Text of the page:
Although it wouldn’t take a genius to figure out where I fit on the political or religious spectrums, as a rule, Pink Slip avoids politics and religion.
Why dive into those particular ponds of commentary when there’s so much in the realms of business, the economy, culture, sports, and general-purpose oddball stuff to keep a blogger occupied.
Still, while I have turned off the talking heads for the last week or so – no Rachel, no Chris, no Lawrence, no Ed* – there’s still plenty of talking in my head and it keeps
whispering screeching “individual mandate.”
Wherever The Supremes come down on this one – and, obviously, the goodies like pre-existing condition coverage that just won’t work without it – I’m coming to the conclusion that it may be time to ask those who don’t want health insurance to put up or shut up.
Let those who want to participate in not-so-universal-health-coverage do so. Let those who want to opt out, opt out.
Yes, this will no doubt remove some of the healthy young adults from the pool, raising costs for the rest of us. But, once we point out few things to them, and they still choose to opt out, well, let ‘em.
What might we point out to them?
For starters, we will explain that insurance works by spreading risk. And that everyone who’s fortunate enough to have insurance and good health is, in effect, subsidizing those who have insurance but not good health. But that, if and when our personal time comes, we’ll be taken care of. Of course, we’re also subsidizing those who have neither insurance more good health. But that, as we’ll explain to the opt out-ers, is about to change.
If you want to opt out and, a few months later, you get diagnosed with Some Dread Disease, you won’t be able to purchase coverage for a pre-existing condition. You have to wait a while – 12 months, 18 months, 24 months, forever. We’ll let the insurance companies figure that bit out.
If you – quite sensibly – decide that you don’t to wait around while Some Dread Disease does you in, your options will be explained to you. Not by a death panel – shudder, shudder – but by a liberty panel. They will lay out the medical treatment options – and the associated costs – and you’ll get to pick the one that matches your pocketbook. Because that free care pool will have been drained.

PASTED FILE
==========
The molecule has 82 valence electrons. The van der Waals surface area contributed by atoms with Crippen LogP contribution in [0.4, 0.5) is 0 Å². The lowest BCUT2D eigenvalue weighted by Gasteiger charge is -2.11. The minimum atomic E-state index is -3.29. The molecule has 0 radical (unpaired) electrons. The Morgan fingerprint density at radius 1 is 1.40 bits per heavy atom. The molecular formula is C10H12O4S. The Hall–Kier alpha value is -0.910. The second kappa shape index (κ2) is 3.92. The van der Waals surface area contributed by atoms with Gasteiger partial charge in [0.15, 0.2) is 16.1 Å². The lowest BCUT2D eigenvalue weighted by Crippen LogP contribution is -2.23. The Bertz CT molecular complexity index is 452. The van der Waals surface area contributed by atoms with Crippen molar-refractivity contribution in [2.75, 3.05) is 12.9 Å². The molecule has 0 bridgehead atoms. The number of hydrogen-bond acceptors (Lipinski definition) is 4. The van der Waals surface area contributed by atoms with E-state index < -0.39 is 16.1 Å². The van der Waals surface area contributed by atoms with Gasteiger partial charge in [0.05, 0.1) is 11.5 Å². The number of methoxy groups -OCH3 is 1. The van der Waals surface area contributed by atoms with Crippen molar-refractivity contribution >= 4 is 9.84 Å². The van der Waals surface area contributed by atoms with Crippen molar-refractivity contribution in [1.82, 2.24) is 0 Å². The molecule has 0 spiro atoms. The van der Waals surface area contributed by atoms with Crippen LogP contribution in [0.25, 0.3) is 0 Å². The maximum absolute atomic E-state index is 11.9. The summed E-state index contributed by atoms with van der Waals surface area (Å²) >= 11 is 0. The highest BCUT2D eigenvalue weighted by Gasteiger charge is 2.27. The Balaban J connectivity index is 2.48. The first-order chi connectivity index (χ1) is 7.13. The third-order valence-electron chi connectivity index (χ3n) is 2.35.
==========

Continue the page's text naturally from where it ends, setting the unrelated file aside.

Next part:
Maybe you have to choose the radiation course over the more costly (but better outcome) chemo-radiation treatment. Maybe you have your operation at a community hospital where the surgeon sees one case like yours a year, rather than at the high priced medical center where the surgeon invented the procedure and does a couple a week.
As far as paying goes, you will be free to choose whether to sell your house. Agree to have your pay garnished until you pay off your medical bills. Have your friends organize a “time” for you.
Perhaps the liberty panels can have a travel agent on them, who can explain the medical tourism options.
Maybe the Koch brothers will set up a foundation that those without insurance can apply to.
Maybe charities will form that cover the medical costs of those risk-takers who gambled and lost. (Note to such charities: lose my address and number.)
Obviously, we’ll still cover children. Can’t blame them for their parents bad choices. (Which is not to say we won’t go after the parents to recoup the costs. Unlike the personal option we will grant adults, we won’t let parents elect for their children to die so that they can buy an RV or re-do their kitchen.)
Oh, yes, bankruptcy won’t wipe out medical debts.
If someone’s in an accident we will, of course, do what we can to save their life. But when they come to, the liberty panel will be there to explain the next steps.
Personally, I hope that I am able to continue to pay a hefty amount for health insurance that I never have to draw on.
But, these days, as my husband, having just survived Cancer #1, takes on Cancer #2, we’re pretty darned relieved that there’s next to nothing coming out of pocket. Sure, Jim is on Medicare, but he does have good supplemental, and so far the costs – 65 radiation treatments since last fall, 5 rounds of chemo, a couple of doctor visits each week, countless tests and minor procedures, a trip to the ER, an overnight stay on the oncology floor – have been limited to less than $100 in prescription co-pays. And, sure, we think it would be entirely reasonable if there’d been some co-pays or deductibles or whatever on all the treatment Jim has been getting. Yes, there are indigent elderly who can no doubt afford nothing, but – not that we’re going to volunteer to pay – you’d think that folks who could afford to would be asked to fork over five or ten bucks a visit, wouldn’t you? (Something in Medicare really does have to give…)
After all, we should be looking out for the common good, and not just for Number One. Isn’t that what being a member of a society is all about?
But if there are folks out there who really believe that having to buy health insurance is trampling on their liberty. And they’re willing to die for it. Well, let them.
It might take a generation or so, but I suspect most people will come around to the wisdom of crowds.
I’m Maureen Rogers, and I approved this message.
------------------------------------------------------------------------------*What did I tell you? It is just so darned easy to tip your political hand.